>>>>> line of battle that the Royal Navy and everyone else readopted in the
>>>>> late 1900s going into the Great War.
>>>>> (The Germans also initially used wing turrets, even more inefficiently
>>>>> in their first dreadnoughts. The RN gradually and awkwardly went
>>>>> superimposed, the Neptunes had one aft, with central turrets actually
>>>>> meant to fire through the superstructure when needed -- kind of crazy
>>>>> but the Invincibles did that at the Falklands to the discomfort of
>>>>> those in the the opposite turrets.
>>>>> They did not remount the sighting hoods on the turrets tops so upper
>>>>> gun sets could not fire straight forward or aft over the lower turrets
>>>>> during WW 1, but they did not care because by then the line of battler
>>>>> was back in vogue.
>>>>> The USN immediately went to efficient superimposed turrets as per the
>>>>> Michigans. )
>>>>> As the war approached systems were developing to allow long range fire
>>>>> under central control, eventually using salvo techniques especially by
>>>>> the Brits
>>>>> - its a very complicated story of competing systems being applied
>>>>> semi-haphazardly to differing vessels at differing times that I have
>>>>> never fully sorted out -- but their whimpy rangefinders reduced their
>>>>> ability to initially find the range. Over all the gunnery was fairly
>>>>> equal at Jutland, Beatty's battlecruisers had initial problems because
>>>>> they were not able to conduct gunnery practise at Rosyth, and also had
>>>>> worse back lighting conditions during the run south. By the end of the
>>>>> war the Grand Fleet had the world's best long range systems, but the
>>>>> problems were not really solved until high frequency, broad scan
>>>>> phased array radars atop the main range finders allowed RN and USN
>>>>> batships to straddle fast moving targets at ranges up the max of 20
>>>>> plus miles (the 3 old batships with the new system immediately
>>>>> straddled the poor Yamashiro at Suriago Straight when they opened fire
>>>>> at 10 miles at night).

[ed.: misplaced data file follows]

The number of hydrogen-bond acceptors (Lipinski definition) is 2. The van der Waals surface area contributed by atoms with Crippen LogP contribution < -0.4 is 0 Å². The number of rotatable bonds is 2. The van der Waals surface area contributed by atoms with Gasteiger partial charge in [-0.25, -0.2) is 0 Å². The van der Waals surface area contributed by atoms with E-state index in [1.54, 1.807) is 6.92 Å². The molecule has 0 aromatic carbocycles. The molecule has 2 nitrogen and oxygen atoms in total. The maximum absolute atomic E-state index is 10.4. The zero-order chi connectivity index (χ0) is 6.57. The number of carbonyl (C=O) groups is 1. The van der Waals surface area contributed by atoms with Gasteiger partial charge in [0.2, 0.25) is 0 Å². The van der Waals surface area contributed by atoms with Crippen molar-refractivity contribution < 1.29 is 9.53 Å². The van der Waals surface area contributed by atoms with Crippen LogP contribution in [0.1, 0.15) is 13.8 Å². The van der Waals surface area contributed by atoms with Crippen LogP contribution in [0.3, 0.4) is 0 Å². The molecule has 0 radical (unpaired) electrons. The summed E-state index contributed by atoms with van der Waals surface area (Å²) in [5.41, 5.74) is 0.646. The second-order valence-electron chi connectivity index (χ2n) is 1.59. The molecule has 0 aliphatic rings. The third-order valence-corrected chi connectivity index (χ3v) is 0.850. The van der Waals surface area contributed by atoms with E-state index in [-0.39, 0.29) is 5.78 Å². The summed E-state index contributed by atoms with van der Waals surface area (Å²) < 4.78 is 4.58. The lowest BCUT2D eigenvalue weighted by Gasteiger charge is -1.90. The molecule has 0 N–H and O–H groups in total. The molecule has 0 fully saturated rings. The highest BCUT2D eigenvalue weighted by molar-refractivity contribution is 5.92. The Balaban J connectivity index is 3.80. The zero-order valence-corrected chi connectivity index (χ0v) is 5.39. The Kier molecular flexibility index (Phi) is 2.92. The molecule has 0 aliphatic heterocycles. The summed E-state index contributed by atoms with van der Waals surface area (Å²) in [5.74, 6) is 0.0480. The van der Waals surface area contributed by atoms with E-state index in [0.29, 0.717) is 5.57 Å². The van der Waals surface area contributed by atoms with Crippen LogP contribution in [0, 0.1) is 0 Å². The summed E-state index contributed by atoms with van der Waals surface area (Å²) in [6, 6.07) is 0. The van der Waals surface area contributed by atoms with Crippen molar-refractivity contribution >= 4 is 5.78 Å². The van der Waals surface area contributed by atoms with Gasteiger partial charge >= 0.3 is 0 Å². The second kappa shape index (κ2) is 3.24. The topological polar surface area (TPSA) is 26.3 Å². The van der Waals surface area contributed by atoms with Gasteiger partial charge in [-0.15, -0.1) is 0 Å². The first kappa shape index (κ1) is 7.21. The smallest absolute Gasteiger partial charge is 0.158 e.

>>>>> Of course the 3 Brit batcruisers blew up at Jutland with virtually all
>>>>> crews lost because the RN was using dangeorusly unstable cordite
>>>>> charges (still doing that in 41 when the fast battleship she was NOT a
>>>>> battlecruiser Hood went poof), not because of inadequate armor -- at
>>>>> Dogger Bank, Jutland and the final battle of the Bismarck the Germans
>>>>> were having their turrets taken out by the often heavier RN guns left
>>>>> & right without the ships blowing up because they used a very stable
>>>>> cordite formula that flash burned (killing all in the magazines and
>>>>> turrets, like what happened on the Iowa in 89) rather than immediately
>>>>> exploded. Same for the Americans, so the USS Boise took an AP round in
>>>>> a magazine during a Solomons night battle and stayed in the action
>>>>> with the three forward turrets burned out (that is the other reason
>>>>> that the Arizona's exploding so quickly still has them scratching
>>>>> their heads).
>>>>> Had the Brits who were running an oceanic empire paid proper attention
>>>>> to their ammo, i. e. had stable cordite and AP rounds that actually
>>>>> worked most of the time (the shells were too brittle and the primitive
>>>>> fuses rarely worked), Jutland would have been a significant RN
>>>>> victory, with no major Grand Fleet losses and probably 3-4 High Seas
>>>>> Fleet batcruisers sunk. Oh well.
>>>>> It is correct that the RN, in part because of habitability issues for
>>>>> ships sent to distant empire stations, did not pay sufficient
>>>>> attention to underwater protection, unlike the Germans and Americans.
>>>>> That is why the new super dreadnought Audacious sunk after hitting
>>>>> just one mine, along with inadequate damage control early in the war,
>>>>> and detail problems ("watertight" doors jarred open by the initial
>>>>> shock, etc). But the similar Marlborough took a torpedo in engineering
>>>>> at Jutland and maintained its place in the battle line (we can imagine
>>>>> its Scotty keeping the steam up despite the pressure).
>>>>> The Dreadnought was with the Grand Fleet at Scapa Flow until she was
>>>>> assigned with ye old predreadnoughts to defend the Thames outlet. So
>>>>> the Dreadnought herself alas missed the colossal battle of Jutland she
>>>>> inspired. Shortly after that she rejoined the Grand Fleet -- the 6
>>>>> other oldest dreadnoughts in Jellicoe's fleet hardly being different
>>>>> in design. She did ram and sink a pesky sub at one point.
>>>>> As it happens I have a criticism of USN WW 2 torpedoes in the Sunday
>>>>> Washington Post --
>>>>> http://www.washingtonpost.com/local/more-on-alexandrias-torpedo-factor
>>>>> y-and-a-soviet-leader-who-did-shop-at-giant/2014/09/06/b89e43ba-3436-1
>>>>> 1e4-9e92-0899b306bbea_story.html
>>>>> GSPaul
>>>>> </HTML>